Next Up Martha Graham Dance Company November 14–17, 2019
Programs in this season are made possible in part by funds from: The New Jersey State Council on the Arts, a partner agency of the National Endowment for the Arts Discover Jersey Arts New England Foundation for the Arts–National Dance Project Peak Performances is in partnership with WNET’s All Arts. Peak Patrons: Yong Chang; Joanna Conrad; Bob Fisher/Monroe Denton; Paul Horowitz; Eric Levin; Karen Lundry; Gerard Piserchia, Jr. To view our complete season and for more information, visit peakperfs.org. @peakperfs
Program Notes At an unprecedented speed, our linguistic diversity—the very means by which we know ourselves—is eroding. Dedicated to the extinction of languages, this immersive oratorio is simultaneously a spatially designed sound composition and film, as well as a virtual reality experience.
Languages featured in this Oratorio are endangered or extinct: Ahom, Ainu, Ayoreo, Bathari, Central Balsas Nahuatal, Chamacoco (Ishir Ibitoso), Dalabon, Duoxu, Enxlet Norte, Great Andamanese, Ikaan, Ingrian, Ixcatec, Ju|’hoan, Kotiria (Wanano), Koyukon, Laklãnõ Xokleng, Light Warlpiri, Los Capomos Mayo, Mani Manx, Mbya Guarani, N|ng, Nafsan (South Efate), Nivkh, Olekha, Ongota, Paunaka, Pite Saami, Qaqet, Sadu, Selk’nam (Ona), Selkup, Sumtu (Sone Tu), Surel, Tehuelche, Trung (Dulong), Warlpiri, Yanesha, Yauyos Quechua, Yoloxóchitl Mixtec.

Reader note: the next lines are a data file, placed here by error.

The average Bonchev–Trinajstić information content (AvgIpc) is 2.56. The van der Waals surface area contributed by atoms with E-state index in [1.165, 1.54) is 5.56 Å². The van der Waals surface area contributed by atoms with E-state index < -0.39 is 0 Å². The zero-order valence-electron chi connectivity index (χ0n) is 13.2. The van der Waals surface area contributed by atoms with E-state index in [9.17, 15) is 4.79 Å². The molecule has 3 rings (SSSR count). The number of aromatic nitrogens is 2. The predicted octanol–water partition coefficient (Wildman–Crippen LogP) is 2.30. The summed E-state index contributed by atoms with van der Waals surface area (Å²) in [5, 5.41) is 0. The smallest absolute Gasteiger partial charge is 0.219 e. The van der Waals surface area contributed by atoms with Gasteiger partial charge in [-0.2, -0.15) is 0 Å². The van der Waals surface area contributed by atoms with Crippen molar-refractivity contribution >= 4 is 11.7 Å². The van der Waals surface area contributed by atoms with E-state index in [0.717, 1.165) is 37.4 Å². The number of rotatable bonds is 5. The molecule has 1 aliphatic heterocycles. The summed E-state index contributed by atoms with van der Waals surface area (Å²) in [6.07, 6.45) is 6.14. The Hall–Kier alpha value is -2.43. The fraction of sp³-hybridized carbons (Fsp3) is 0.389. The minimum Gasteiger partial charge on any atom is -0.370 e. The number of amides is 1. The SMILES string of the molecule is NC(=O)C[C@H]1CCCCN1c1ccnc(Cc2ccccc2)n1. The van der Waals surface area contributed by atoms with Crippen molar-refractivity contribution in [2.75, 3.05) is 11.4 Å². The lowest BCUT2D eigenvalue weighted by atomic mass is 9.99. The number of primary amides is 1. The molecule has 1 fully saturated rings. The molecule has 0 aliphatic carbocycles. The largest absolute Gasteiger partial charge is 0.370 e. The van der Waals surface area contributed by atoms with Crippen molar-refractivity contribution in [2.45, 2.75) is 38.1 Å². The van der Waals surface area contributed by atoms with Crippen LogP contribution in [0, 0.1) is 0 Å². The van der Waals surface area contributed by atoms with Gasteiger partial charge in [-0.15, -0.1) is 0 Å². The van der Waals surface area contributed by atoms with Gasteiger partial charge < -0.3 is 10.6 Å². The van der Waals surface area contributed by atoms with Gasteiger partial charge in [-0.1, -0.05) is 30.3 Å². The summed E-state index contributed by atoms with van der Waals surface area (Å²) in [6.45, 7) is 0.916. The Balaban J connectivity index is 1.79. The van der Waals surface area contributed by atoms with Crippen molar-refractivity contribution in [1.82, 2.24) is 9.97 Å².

Special thanks to the following archives: Alaska Native Language Archive / The Archive of Indigenous Languages of Latin America (AILLA) / The Archive of Languages and Oral Resources of Africa (ALORA) / Culture Vannin / Digital Endangered Languages and Musics Archives Network (DELAMAN) / Endangered Languages Catalog (ELCAT) / Endangered Language Archive at SOAS University of London (ELAR) / Endangered Languages Project (ELP) / European Southern Observatory (ESO) / Eyak Language Revitalization Project / Karelian Institute of Language, Literature and History of the Russian Academy of Sciences / Laboratory for Computational Lexicography, Lomonosov Moscow State University / Langscape, University of Maryland / Living Tongues Institute for Endangered Languages / National Anthropological Archives / NASA / Pacific and Regional Archive for Digital Sources in Endangered Cultures (PARADISEC) / The Rosetta Project / Smithsonian Folkways, Smithsonian Institution / Sound Materials of the Nivkh Language, Smithsonian Institution. Last Whispers Tour is made possible by David Eden and the David Eden Production Ltd.